BICEP Array will continue the BICEP/Keck program of CMB polarization observations, extending its search for inflationary gravitational waves (IGW). BICEP Array will measure the polarized sky in five frequency bands to reach an ultimate sensitivity to the amplitude of IGW of σ(r) < 0.005, extrapolating from achieved performance, and after conservatively accounting for the Galactic dust, Galactic synchrotron and CMB lensing foregrounds. This measurement will be a definitive test of slow-roll models of inflation, which generally predict a gravitational-wave signal above approximately 0.01.
Between the 2017 and 2018 observing seasons we will start to replace Keck Array with BICEP Array. Since the BICEP3 class receivers are physically larger than the Keck Array receivers a new telescope mount is required. The first BICEP Array receiver (installed for the 2018 season) will therefore be a new design operating in a band centered at 35 GHz. Before the 2019 observing season we will install BICEP Array receivers at 95 GHz and 150 GHz. Perhaps surprisingly our projection calculations indicate that by this point it will be optimal to make further measurements at 150 GHz even though the dust signal is much stronger there than at 95 GHz. Finally, before the 2020 season we will install a 220/270 GHz dual band receiver, where the detectors at the two frequencies are interleaved in a “checkerboard” pattern. This will be by far the most technically challenging of the new receivers due to the very high channel count (≈ 19, 000 detectors) which necessitates consideration of new readout technology.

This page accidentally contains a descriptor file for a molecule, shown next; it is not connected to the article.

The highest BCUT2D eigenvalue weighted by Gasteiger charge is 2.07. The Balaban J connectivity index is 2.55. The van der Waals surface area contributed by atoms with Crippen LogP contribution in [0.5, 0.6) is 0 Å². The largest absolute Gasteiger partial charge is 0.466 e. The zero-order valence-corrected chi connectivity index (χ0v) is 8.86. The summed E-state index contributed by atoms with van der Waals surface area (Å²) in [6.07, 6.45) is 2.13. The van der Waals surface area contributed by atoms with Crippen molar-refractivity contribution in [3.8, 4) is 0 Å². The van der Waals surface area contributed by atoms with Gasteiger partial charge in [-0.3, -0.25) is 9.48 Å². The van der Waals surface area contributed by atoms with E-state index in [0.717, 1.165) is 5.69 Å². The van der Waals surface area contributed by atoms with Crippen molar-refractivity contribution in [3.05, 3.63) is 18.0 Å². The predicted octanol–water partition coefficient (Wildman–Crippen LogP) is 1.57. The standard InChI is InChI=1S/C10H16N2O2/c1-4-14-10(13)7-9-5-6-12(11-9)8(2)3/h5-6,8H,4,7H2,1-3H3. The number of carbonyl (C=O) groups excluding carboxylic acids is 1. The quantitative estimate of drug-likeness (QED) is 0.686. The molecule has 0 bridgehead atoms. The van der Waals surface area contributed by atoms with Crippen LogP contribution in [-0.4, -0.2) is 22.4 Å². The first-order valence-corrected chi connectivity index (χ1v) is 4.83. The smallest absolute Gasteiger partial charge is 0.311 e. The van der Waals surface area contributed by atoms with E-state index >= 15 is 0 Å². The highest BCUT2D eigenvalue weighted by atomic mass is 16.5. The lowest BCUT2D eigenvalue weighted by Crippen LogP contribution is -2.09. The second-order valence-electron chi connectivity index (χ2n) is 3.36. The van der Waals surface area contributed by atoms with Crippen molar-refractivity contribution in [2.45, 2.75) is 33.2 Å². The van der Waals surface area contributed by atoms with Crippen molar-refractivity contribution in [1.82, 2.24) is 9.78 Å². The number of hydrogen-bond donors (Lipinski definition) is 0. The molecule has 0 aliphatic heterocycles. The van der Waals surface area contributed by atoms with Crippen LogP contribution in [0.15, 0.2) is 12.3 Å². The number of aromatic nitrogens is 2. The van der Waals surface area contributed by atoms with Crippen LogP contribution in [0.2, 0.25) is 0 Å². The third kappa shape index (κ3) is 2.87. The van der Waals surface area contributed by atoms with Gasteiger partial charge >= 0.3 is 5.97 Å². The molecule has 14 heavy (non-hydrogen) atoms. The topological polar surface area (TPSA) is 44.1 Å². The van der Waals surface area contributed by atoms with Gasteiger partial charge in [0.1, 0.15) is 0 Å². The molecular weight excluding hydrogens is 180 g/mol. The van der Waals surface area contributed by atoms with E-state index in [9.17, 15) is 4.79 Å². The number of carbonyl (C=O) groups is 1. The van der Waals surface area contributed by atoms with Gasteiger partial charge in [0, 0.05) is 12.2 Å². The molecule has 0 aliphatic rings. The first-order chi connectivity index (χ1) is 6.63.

BICEP Array will continue the use of Caltech/JPL’s successful dual-polarization, antennacoupled detector array technology as described in our recent Detectors Paper . Hundreds of camera pixels are photolithographed directly on 4” or 6” Si wafers, combining beam-defining slot-antenna networks, frequency-band-defining filters, and transition-edge sensors (TES). These detectors have led to published scientific results from fielded 150 GHz and 95 GHz detectors, and have been successfully acquiring science data in the field at 220 GHz since early 2015. The 270 GHz band detectors have been lab tested, and 35 GHz prototypes have been fabricated and await lab testing. The 35 GHz detectors differ in that detector noise is more significant with respect to photon noise, but the G’s are within demonstrated parameters, and the NEP’s are the same as detectors flown in the SPIDER experiment. The Keck Array focal planes use 4×4” tiles, BICEP3 uses 20 × 4”, and BICEP Array will use 12 × 6” as illustrated in these figures below.